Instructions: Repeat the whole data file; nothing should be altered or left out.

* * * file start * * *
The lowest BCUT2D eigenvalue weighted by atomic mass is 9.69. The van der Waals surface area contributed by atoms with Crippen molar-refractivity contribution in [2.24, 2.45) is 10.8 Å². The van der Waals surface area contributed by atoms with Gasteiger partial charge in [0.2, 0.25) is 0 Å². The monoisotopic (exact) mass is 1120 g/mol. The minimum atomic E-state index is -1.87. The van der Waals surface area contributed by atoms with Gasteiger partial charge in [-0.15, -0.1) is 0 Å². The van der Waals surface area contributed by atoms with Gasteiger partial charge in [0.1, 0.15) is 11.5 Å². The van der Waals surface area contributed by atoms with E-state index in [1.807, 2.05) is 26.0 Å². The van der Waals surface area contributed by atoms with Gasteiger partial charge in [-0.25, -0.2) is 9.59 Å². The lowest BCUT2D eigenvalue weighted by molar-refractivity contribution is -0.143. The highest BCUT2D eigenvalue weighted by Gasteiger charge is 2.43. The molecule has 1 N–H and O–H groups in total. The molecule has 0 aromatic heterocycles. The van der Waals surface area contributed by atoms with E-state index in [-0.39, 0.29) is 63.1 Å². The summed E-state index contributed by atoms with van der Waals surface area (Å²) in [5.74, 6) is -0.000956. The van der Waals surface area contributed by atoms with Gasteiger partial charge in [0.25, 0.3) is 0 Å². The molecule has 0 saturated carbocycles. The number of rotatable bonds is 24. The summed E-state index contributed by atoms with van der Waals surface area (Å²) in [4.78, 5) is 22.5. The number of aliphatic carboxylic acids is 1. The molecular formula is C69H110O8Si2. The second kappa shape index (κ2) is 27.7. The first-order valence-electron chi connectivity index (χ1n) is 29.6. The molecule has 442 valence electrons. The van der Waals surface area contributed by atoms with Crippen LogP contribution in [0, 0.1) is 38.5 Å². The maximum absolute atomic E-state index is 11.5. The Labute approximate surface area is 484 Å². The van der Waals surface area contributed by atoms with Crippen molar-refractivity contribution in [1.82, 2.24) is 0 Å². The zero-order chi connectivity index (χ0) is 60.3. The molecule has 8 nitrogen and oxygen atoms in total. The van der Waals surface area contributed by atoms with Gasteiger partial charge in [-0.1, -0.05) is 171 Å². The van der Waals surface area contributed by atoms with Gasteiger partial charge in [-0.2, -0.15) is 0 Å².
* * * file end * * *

The lowest BCUT2D eigenvalue weighted by atomic mass is 9.69. The van der Waals surface area contributed by atoms with Crippen molar-refractivity contribution in [2.24, 2.45) is 10.8 Å². The van der Waals surface area contributed by atoms with Gasteiger partial charge in [0.2, 0.25) is 0 Å². The monoisotopic (exact) mass is 1120 g/mol. The minimum atomic E-state index is -1.87. The van der Waals surface area contributed by atoms with Gasteiger partial charge in [-0.15, -0.1) is 0 Å². The van der Waals surface area contributed by atoms with Gasteiger partial charge in [0.1, 0.15) is 11.5 Å². The van der Waals surface area contributed by atoms with E-state index in [1.807, 2.05) is 26.0 Å². The van der Waals surface area contributed by atoms with Gasteiger partial charge in [-0.25, -0.2) is 9.59 Å². The lowest BCUT2D eigenvalue weighted by molar-refractivity contribution is -0.143. The highest BCUT2D eigenvalue weighted by Gasteiger charge is 2.43. The molecule has 1 N–H and O–H groups in total. The molecule has 0 aromatic heterocycles. The van der Waals surface area contributed by atoms with E-state index in [-0.39, 0.29) is 63.1 Å². The summed E-state index contributed by atoms with van der Waals surface area (Å²) in [5.74, 6) is -0.000956. The van der Waals surface area contributed by atoms with Gasteiger partial charge in [0.25, 0.3) is 0 Å². The molecule has 0 saturated carbocycles. The number of rotatable bonds is 24. The summed E-state index contributed by atoms with van der Waals surface area (Å²) in [4.78, 5) is 22.5. The number of aliphatic carboxylic acids is 1. The molecular formula is C69H110O8Si2. The second kappa shape index (κ2) is 27.7. The first-order valence-electron chi connectivity index (χ1n) is 29.6. The molecule has 442 valence electrons. The van der Waals surface area contributed by atoms with Crippen LogP contribution in [0, 0.1) is 38.5 Å². The maximum absolute atomic E-state index is 11.5. The Labute approximate surface area is 484 Å². The van der Waals surface area contributed by atoms with Crippen molar-refractivity contribution in [1.82, 2.24) is 0 Å². The zero-order chi connectivity index (χ0) is 60.3. The molecule has 8 nitrogen and oxygen atoms in total. The van der Waals surface area contributed by atoms with Gasteiger partial charge in [-0.1, -0.05) is 171 Å². The van der Waals surface area contributed by atoms with Gasteiger partial charge in [-0.2, -0.15) is 0 Å².